Down in the polls not long ago, Donald Trump predicted his unconventional election as president would be "Brexit times 10."
From an immediate shakeup in the stock market to heightened anxiety over an economic downturn, he may have been right.
In an exponential reaction to Britain's exit from the European Union, Trump's election has triggered predictions that trade, tourism and international growth all could be stifled — a scenario with deep implications for the Tampa Bay economy, which relies on both foreign visitors and foreign investment.
Some are heartened, however, such as those in the banking and real estate industries who believe regulations will be pared back with the legislative and executive branches in Republican control. Trump's promise of a short-term stimulus for infrastructure could help generate jobs but also fuel inflation.
The markets, which had anticipated Hillary Clinton's election, initially plunged in pre-market trading late last night when the results turned toward Trump. Throughout Wednesday — as investors repositioned their portfolios to capitalize on underpriced defense, health care, and financial stocks expected to do well in a Trump administration — the Dow Jones Industrial Average more than recovered to close up 1.4 percent.
Market watchers could not be more divided on what happens next.
"A Trump presidency is an unanticipated — and unwelcome — outcome in the eyes of financial markets, so we'll see a large and immediate pullback globally and a flight to quality. Expect a 10 to 15 percent stock market pullback over the next few weeks, a sharp drop in long-term interest rates, and the Fed to remain sidelined next month," Bankrate.com chief financial analyst Greg McBride said.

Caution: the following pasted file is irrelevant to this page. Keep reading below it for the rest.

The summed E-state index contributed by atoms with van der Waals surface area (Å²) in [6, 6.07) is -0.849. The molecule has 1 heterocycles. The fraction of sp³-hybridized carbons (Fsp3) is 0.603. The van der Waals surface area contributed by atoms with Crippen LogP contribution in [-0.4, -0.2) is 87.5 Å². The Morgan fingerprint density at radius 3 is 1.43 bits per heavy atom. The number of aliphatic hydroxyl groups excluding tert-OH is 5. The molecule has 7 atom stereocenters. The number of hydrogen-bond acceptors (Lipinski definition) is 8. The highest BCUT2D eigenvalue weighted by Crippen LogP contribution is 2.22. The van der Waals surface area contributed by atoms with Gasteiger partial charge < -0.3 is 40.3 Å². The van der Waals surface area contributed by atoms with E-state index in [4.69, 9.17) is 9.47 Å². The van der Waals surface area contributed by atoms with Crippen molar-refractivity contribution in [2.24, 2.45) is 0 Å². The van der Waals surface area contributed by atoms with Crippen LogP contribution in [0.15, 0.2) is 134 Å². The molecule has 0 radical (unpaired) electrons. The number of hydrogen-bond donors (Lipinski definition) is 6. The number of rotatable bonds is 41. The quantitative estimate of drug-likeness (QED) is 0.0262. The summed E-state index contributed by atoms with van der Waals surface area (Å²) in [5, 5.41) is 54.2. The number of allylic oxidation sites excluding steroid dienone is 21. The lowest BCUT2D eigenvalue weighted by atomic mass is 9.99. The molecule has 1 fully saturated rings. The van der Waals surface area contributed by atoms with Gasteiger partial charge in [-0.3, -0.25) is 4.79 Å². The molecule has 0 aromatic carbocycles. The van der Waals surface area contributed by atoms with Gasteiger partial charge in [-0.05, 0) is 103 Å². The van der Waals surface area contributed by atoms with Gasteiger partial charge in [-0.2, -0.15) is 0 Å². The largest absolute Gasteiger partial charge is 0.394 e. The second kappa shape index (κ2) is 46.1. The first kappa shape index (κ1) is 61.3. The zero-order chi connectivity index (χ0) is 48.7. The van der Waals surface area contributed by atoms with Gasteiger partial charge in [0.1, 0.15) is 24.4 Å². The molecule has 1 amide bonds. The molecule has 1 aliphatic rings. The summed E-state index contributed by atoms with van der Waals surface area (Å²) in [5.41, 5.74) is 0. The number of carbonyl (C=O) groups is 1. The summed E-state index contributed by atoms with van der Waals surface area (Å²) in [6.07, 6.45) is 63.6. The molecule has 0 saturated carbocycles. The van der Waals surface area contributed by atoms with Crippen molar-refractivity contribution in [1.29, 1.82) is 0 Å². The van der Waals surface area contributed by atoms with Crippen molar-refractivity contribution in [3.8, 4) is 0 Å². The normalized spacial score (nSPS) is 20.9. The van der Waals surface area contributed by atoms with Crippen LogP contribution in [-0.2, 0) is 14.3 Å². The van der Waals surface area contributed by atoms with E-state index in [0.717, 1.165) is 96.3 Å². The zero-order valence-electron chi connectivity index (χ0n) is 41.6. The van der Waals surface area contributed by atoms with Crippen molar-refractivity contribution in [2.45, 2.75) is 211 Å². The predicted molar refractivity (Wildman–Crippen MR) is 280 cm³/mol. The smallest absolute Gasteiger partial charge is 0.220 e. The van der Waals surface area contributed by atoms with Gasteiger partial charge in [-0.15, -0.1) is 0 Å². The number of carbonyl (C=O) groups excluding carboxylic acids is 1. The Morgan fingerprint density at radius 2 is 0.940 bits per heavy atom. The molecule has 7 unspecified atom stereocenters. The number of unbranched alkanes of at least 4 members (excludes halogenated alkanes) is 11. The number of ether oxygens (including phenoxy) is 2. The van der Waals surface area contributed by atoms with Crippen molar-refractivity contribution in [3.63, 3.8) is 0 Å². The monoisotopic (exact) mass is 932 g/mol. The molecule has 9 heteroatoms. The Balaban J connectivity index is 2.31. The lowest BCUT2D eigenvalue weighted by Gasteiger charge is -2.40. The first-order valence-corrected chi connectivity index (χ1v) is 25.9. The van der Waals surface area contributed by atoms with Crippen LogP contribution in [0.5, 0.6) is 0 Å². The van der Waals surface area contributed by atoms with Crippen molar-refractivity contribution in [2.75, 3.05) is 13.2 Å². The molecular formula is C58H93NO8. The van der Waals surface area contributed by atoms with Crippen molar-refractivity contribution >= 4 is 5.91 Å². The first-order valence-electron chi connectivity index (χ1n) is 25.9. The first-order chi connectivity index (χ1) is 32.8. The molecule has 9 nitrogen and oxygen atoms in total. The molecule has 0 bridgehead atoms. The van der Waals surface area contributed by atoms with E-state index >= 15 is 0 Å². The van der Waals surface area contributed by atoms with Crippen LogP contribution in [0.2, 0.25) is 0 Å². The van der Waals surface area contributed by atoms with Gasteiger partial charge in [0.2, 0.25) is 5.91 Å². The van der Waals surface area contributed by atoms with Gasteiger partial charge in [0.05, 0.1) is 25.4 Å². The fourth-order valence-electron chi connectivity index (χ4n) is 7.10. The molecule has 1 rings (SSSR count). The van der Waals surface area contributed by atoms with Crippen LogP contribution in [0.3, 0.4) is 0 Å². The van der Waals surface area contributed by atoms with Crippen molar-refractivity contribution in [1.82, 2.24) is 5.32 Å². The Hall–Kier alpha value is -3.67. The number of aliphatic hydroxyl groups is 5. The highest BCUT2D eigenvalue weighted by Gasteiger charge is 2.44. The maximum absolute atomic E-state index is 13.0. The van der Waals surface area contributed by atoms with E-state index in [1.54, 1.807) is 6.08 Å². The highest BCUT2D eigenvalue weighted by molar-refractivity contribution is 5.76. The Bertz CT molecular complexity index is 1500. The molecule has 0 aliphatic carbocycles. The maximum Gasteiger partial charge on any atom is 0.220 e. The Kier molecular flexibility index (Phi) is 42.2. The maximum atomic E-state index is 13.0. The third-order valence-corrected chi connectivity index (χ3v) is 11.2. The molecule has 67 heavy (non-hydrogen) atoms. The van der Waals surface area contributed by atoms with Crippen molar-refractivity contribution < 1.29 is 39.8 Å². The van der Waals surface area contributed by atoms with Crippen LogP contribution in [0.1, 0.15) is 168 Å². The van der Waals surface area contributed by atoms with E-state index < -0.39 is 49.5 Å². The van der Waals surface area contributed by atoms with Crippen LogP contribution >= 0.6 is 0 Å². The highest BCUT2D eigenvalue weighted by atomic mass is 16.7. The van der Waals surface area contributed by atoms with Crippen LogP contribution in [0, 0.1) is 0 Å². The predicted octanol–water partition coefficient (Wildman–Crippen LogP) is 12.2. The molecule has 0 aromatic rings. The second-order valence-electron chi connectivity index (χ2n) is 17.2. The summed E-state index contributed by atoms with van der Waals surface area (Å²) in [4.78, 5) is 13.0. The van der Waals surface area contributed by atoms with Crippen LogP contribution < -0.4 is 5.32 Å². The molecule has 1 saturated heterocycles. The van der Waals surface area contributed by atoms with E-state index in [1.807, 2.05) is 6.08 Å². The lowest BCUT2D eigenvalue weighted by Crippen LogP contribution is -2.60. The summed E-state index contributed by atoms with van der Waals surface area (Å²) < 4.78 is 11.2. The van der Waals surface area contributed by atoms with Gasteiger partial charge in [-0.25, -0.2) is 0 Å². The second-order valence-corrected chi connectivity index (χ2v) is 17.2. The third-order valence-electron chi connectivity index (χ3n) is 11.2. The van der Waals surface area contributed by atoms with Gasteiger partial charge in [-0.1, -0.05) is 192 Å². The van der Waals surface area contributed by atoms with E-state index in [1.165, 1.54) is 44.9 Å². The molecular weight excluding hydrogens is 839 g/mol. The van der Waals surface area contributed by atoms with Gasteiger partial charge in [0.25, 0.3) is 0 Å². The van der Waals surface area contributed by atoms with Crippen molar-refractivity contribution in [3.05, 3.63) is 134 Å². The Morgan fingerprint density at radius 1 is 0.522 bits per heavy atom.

"The shock of this outcome makes Brexit look like a picnic, and it is. The reverberations of this could bring the onset of recession in 2017."
On the opposite spectrum is Joseph Cotton, publisher of the investment newsletter Cotton's Technically Speaking. Cotton said he knew the market would surge after Trump vowed to seek reconciliation in his early morning victory speech. And, unlike some prognosticators, he thinks the bull market "still has legs."
Steve Athanassie, a financial adviser with ProVise Management Group in Clearwater, agrees there are global concerns particularly when it comes to trade. But he disagrees that a Trump presidency will necessarily usher in a recession. That's because, he said, all three of the big "e"s are improving: the economy, employment and corporate earnings.
"President-elect Trump is coming in to a much better situation than Obama did eight years ago… It's like taking a team to the Super Bowl and discounting what the other coach did," Athanassie said, drawing a parallel to the Tampa Bay Buccaneers winning the Super Bowl under coach Jon Gruden after former coach Tony Dungy had put many of the pieces in place.
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Scott Brown, chief economist with Raymond James Financial in St. Petersburg, does not expect an immediate jolt to the bay area's economy. "The job market has been doing very well with wages starting to pick up and that's likely to continue in the near-term," he said.
Some of more worrisome impacts, particularly in trade and immigration, may unfold gradually over many months, if not years.
The buzzword of the day in Tampa Bay business circles Wednesday was uncertainty.
"There is a high level of uncertainty and anxiety of what is to come," said Rick Homans, CEO of the Tampa Bay Partnership. "The Trump agenda will only become clear once he starts to govern."
"We are faced with a great unknown at this point" added Tampa business leader Rhea Law, head of the Buchanan, Ingersoll & Rooney law firm in Florida. The unknown, she said, is often met with fear and pessimism.